Local area plans are meant to be living documents that may be amended and updated over time as the community changes and evolves and as conditions and circumstances in the area change.

City Council is the decision maker for all local area plan amendments.

No. The Local Area Plan itself does not rezone land. Property/landowners determine if and when to propose to rezone their land. If a land use rezoning (redesignation) were brought forward by a property/landowner, it would be reviewed for alignment with the Westbrook Hill Communities Local Area Plan, if the Local Area Plan is approved by Council. The Local Area Plan provides direction that would inform and guide decisions about development in the area.

The City of Calgary may propose to redesignate (rezone) land, and does so periodically in connection with initiatives such as the Main Streets program or if/when the Land Use Bylaw is updated. The process to update the Land Use Bylaw and redesignate parcels will include opportunities for public involvement and notification.

City Council makes the final decision on land use zoning applications. Administration must review all rezoning proposals and makes a recommendation to Council based on planning merits, supporting policy and comments received. Council refers to the Local Area Plan and other City policy and holds a public hearing prior to making a decision. Council can make a decision based on their own interpretation of policies, site characteristics and the merits of the application.

New development must always go through the proper permitting and approval process. For proposed development that conforms to existing zoning, developers must submit development permit applications, which detail the design (building height, size, materials, parking, landscaping, etc.) of the proposed development prior to proceeding with construction. The public can view the details of proposed developments, including plans, and can submit comments on proposed developments through the Development Map application (Development Map (PDMAP) (calgary.ca)). Affected parties can also appeal the approval of a discretionary development to the Subdivision and Development Appeal Board. Some types of developments, called permitted uses, such as contextual single-detached dwellings and contextual semi-detached dwellings, are not subject to public comment, are approved by the development authority after a technical review and are not subject to appeal as long as they follow all the rules of the bylaw.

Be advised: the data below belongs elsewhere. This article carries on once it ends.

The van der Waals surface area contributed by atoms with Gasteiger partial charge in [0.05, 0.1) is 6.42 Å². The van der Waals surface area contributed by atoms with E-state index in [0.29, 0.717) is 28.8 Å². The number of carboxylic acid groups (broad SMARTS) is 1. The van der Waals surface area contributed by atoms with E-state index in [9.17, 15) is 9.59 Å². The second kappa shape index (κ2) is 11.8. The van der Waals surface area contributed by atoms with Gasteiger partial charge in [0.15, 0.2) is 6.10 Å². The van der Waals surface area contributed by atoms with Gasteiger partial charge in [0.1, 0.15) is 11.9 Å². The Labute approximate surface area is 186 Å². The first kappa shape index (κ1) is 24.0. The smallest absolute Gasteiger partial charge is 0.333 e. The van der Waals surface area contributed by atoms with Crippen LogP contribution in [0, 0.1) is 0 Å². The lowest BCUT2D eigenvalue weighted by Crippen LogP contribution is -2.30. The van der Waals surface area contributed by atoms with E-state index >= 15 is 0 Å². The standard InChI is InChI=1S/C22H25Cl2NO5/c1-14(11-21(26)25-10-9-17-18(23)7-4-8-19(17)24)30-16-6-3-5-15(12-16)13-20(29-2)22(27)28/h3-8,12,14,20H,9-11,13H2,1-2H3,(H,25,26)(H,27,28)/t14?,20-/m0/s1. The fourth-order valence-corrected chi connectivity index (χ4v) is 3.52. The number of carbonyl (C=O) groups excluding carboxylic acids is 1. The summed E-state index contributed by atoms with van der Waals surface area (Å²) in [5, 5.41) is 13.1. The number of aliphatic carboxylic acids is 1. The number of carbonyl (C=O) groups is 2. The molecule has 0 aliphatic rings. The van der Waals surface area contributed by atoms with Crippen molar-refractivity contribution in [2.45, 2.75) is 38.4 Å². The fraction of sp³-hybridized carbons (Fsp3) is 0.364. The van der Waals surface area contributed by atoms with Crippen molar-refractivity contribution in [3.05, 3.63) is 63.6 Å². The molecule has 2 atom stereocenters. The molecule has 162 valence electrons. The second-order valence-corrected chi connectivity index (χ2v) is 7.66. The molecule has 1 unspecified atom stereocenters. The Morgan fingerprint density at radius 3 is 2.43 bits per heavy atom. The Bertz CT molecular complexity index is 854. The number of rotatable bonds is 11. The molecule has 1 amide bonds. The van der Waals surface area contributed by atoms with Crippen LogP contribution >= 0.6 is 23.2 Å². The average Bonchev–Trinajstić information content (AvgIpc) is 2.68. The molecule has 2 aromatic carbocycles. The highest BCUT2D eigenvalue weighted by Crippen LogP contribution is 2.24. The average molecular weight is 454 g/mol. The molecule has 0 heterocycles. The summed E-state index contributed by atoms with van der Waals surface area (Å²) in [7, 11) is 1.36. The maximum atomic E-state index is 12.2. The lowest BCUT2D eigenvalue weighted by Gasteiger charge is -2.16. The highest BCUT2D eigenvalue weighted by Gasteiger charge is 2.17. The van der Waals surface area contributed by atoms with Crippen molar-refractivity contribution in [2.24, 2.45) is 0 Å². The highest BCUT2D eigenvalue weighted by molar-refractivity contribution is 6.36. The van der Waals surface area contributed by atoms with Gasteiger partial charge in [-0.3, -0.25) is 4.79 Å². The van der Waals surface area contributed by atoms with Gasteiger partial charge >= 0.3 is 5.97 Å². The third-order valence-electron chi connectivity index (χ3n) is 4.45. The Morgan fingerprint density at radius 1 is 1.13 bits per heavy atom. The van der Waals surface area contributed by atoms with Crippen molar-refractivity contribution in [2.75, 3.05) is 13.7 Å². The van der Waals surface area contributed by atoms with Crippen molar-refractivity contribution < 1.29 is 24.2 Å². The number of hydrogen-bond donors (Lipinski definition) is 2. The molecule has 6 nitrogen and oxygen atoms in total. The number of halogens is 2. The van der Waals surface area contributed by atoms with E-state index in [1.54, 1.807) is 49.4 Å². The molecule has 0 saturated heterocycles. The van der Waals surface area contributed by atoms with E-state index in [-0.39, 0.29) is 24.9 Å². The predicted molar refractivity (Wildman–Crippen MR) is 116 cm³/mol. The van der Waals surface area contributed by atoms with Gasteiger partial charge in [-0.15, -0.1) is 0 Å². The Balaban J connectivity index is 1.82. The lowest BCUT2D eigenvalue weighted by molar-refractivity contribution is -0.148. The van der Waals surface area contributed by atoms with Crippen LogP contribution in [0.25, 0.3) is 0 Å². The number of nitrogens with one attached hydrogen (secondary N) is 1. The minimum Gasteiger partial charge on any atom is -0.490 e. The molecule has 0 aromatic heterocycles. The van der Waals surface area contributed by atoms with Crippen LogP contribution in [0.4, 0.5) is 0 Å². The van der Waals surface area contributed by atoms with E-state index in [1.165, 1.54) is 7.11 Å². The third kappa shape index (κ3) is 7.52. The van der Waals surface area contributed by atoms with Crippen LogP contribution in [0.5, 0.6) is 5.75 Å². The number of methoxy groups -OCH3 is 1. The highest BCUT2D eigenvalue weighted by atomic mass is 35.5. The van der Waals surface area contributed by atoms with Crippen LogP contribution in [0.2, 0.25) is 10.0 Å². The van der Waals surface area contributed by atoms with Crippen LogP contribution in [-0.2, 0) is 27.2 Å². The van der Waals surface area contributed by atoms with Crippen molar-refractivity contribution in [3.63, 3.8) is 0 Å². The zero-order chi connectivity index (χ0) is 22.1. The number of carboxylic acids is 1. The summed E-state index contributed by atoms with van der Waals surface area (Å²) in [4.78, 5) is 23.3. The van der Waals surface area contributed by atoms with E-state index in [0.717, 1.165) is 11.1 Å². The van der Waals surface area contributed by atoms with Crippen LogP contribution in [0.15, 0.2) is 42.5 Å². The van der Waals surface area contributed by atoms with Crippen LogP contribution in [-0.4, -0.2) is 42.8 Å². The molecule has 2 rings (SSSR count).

If a proposed development does not conform to the existing zoning, and a developer wishes to bring the zoning in line with the Local Area Plan, the developer must submit a land use redesignation (rezoning) application. This process is also open to public comment, and similarly to development permits, information is posted on the Development Map application (Development Map (PDMAP) (calgary.ca)). The decision on a land use redesignation (rezoning) application is made by City Council, and a public hearing is held prior to the decision.

Three-storey homes are already allowed to be built in every community. As long as a home is within the height and lot coverage allowed, it can be approved by The City. Some communities are already seeing older bungalows being torn down and replaced with three-storey homes, and this is allowed throughout the city. 525 new single-detached homes have been built in the Westbrook Communities in the last 20 years, often replacing smaller bungalows with larger new homes.

No. Semi-detached homes and duplexes have the same allowable height and lot coverage as single-detached homes. Allowing semi-detached homes and duplexes doesn’t increase the allowable size of new homes, but it does allow two homes (plus suites) in a single building instead of one (plus suites).

Those details are not in the scope of the Local Area Plan; however, at the development permit stage details such as building design, site constraints, landscaping, parking, utilities and waste and recycling staging areas are discussed and carefully looked at. Privacy is also discussed as part of the design of the new development. For example, glass blocks or frosted glass can be placed when side windows are proposed. All discretionary development permits include the opportunity for the public to provide comments during the review of the proposal as well as to appeal the decision about a proposed discretionary development.